Friday, 20 October 2017

Westminster Student Blog Series

We have been posting a series of short vlogs, produced by University of Westminster Postgraduate students. They are all based on their research of social media. As this is the final vlog, we would like to thank all the Westminster students for their entries.

Public Sphere in the case of the Women's March on London

Author: Tian




A student of the Frankfurt School of Social Research, Jürgen Habermas wrote The Structural Transformation of the Public Sphere (1962) to explore the status of public opinion in the practice of representative government in Western Europe.

The feminist critique points out that the ‘public sphere’ has proposed a sphere of educated, rich men, juxtaposed to the private sphere that has been seen as the domain of women, which also excluded gays, lesbians, and ethnicities (Fraser, 1990). The criticism has also suggested that a democratic and multicultural society should based on the plural public arenas (Fuchs, 2014). Habermas agrees that his early account in The Structural Transformation of the Public Sphere, published in 1962, has neglected proletarian, feminist and other public spheres (Fuchs, 2014).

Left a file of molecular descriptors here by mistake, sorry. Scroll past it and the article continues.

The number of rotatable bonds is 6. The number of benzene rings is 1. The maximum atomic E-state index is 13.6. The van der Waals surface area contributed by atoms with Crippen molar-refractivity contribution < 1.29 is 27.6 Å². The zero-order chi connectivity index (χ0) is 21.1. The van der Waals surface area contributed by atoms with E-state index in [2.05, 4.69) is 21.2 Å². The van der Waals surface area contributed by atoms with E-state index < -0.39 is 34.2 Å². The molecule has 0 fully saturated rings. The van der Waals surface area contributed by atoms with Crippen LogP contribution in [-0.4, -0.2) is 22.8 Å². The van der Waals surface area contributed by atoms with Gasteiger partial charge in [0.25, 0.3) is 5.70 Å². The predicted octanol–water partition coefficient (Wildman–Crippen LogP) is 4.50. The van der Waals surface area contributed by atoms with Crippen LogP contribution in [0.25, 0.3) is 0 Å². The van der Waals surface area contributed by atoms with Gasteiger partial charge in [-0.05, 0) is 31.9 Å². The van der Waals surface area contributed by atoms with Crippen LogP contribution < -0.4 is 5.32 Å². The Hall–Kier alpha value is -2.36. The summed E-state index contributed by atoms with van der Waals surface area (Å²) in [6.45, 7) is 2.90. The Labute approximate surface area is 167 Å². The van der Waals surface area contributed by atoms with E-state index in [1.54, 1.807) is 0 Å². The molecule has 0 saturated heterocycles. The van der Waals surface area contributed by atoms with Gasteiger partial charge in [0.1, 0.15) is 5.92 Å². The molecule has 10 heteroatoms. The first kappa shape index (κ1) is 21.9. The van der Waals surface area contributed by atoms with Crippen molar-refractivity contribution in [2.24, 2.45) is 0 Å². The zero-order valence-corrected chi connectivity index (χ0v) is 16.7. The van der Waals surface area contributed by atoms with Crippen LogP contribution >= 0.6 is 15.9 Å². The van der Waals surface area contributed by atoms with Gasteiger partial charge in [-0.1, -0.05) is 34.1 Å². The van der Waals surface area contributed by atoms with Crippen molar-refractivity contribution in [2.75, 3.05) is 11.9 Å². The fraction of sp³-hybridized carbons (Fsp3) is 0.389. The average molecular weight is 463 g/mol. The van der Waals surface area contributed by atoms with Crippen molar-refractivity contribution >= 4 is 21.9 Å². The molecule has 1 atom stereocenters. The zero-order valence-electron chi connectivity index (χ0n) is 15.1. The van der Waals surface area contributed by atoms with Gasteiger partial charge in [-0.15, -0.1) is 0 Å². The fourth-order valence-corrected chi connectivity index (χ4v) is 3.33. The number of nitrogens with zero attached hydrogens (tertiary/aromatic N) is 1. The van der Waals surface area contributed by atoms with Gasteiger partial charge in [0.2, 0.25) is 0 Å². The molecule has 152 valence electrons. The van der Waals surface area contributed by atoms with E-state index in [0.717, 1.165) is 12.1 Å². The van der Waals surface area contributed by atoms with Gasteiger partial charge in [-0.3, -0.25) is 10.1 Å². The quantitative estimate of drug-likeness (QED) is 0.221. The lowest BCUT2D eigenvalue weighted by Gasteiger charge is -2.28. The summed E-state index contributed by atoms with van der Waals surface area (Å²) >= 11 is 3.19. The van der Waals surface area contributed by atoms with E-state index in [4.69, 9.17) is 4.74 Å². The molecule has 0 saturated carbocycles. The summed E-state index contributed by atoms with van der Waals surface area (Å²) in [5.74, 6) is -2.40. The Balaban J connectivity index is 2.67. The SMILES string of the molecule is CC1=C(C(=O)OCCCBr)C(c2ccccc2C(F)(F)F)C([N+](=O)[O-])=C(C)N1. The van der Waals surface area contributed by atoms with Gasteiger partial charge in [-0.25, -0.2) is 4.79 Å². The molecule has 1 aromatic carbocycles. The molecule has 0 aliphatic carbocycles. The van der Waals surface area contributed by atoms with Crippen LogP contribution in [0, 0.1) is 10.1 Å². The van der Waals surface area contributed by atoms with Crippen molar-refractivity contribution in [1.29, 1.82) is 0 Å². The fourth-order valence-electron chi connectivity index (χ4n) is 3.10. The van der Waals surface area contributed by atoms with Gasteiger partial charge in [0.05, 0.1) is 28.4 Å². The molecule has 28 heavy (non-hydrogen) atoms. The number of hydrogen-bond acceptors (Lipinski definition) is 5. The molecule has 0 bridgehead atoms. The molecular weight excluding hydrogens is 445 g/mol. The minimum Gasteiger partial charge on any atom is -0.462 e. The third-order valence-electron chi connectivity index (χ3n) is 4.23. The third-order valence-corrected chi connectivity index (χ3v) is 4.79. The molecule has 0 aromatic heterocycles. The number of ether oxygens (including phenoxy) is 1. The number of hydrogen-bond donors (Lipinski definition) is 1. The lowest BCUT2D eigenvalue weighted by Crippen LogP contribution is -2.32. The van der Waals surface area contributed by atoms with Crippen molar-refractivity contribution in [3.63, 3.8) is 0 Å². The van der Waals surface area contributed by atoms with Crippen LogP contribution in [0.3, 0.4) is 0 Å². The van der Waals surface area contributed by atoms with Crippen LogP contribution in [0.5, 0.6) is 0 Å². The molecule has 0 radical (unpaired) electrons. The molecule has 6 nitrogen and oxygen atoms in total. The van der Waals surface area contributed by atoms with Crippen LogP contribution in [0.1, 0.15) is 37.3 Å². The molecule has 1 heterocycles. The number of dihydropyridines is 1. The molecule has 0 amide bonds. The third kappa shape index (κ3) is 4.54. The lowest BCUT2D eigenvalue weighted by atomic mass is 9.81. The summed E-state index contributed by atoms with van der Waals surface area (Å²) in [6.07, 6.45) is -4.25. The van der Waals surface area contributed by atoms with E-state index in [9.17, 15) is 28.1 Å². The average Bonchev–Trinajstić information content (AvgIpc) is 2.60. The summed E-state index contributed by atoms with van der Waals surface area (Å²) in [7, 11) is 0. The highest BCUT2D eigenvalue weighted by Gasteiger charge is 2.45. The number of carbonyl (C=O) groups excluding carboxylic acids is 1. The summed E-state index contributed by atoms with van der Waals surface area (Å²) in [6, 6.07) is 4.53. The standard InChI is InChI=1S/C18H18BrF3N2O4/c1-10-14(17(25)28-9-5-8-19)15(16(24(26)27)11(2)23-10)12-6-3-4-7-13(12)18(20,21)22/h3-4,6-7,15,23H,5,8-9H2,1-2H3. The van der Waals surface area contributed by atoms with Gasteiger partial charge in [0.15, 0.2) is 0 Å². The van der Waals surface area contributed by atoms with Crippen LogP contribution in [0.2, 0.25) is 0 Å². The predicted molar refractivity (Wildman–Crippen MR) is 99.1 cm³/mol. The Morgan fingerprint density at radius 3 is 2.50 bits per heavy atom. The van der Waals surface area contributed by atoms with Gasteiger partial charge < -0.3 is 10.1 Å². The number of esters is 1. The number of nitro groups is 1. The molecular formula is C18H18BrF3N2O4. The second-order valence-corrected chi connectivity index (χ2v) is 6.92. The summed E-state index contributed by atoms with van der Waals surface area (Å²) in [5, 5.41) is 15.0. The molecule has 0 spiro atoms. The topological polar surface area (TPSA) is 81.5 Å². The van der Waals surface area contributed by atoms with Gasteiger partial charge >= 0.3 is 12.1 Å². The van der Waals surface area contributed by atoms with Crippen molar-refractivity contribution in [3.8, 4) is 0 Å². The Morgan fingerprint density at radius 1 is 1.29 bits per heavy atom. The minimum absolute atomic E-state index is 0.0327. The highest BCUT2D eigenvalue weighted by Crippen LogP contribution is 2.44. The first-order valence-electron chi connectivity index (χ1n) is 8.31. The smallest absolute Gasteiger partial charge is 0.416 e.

The recent example would be the success of Women’s March. The US election proved a catalyst for a grassroots movement of women to assert the positive values that the politics of fear denies. The Women’s March was held in order to represent the rights of women and solidarity with participants from the threatened minorities such as Muslim and Mexican citizens and the LGBTQ community. There were hundreds of marches have taken place in the major cities around the world.

The video would criticize the concept of ‘pubic sphere’ from both feminist perspective and the emerging of social media. Discuss how the rise of social networking sites has resulted in public discussions on digital platform.


Reference:

Fraser, N. (1990). Rethinking the Public Sphere: A Contribution to the Critique of Actually Existing Democracy. Social Text, (25/26), p.56.

Fuchs, C., (2014). Social media. A critical introduction. London: Sage.

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